Israeli food technology startup SuperMeat recently unveiled the world’s first lab-grown meat restaurant. Called “The Chicken,” the concept is a test kitchen that sits adjacent to its pilot production plant. Set up like a restaurant, visitors (who must apply for a table) see SuperMeat’s production process and are among the first to try the startup’s cultured chicken—real meat grown from a small number of animal cells without the need to slaughter the chicken. Aside from the cultured chicken—which is served in two burger compositions—the fall 2020 menu of The Chicken features a variety of seasonal ingredients in dishes such as salads and tortelloni and several dessert options. “The burger has a juicy chicken flavor, crispy on the outside and tender on the inside,” SuperMeat CEO Ido Savir told Fast Company. “Feedback from multiple tasting panels was consistent that it was indistinguishable from conventionally manufactured chicken, and simply a great-tasting chicken burger.”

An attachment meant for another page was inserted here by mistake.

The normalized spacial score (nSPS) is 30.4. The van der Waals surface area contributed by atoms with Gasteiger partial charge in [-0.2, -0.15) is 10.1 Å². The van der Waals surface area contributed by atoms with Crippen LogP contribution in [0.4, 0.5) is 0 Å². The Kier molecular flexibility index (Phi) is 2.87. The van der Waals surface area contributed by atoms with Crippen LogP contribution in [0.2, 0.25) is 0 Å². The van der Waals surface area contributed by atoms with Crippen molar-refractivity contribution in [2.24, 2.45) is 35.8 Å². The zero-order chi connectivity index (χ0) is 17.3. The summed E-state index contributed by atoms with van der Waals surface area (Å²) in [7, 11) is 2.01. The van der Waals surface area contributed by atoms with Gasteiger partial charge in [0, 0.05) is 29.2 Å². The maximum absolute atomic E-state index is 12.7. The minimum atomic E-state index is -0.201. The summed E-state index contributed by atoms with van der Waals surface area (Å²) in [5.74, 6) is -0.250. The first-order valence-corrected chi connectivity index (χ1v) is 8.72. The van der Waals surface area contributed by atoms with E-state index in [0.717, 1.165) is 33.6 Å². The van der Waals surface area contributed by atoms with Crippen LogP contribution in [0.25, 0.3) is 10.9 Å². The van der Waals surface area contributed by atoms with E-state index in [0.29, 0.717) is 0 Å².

The restaurant does not charge visitors for their meals but does use their feedback to guide its approach to commercializing cell-based chicken, which no other company, including SuperMeat, has done yet for several reasons, including pending regulatory approval from governing bodies. Currently, SuperMeat’s pilot plant is capable of producing several hundred pounds of cell-based chicken every week and the startup has spent three years developing a scalable manufacturing process. SuperMeat is aiming to launch its cell-based meat in restaurants within one to two years and ramp-up production with commercial-scale plants in five years. The goal is to reach price parity to traditionally raised chicken shortly thereafter.
Last year, five leading food-technology companies—cell-based seafood companies BlueNalu and Finless Foods and cell-based meat makers Fork & Goode, Eat Just, and Memphis Meats—formed the Alliance for Meat, Poultry & Seafood Innovation to work together to advance the cellular agriculture industry with the aim of creating a modern food system.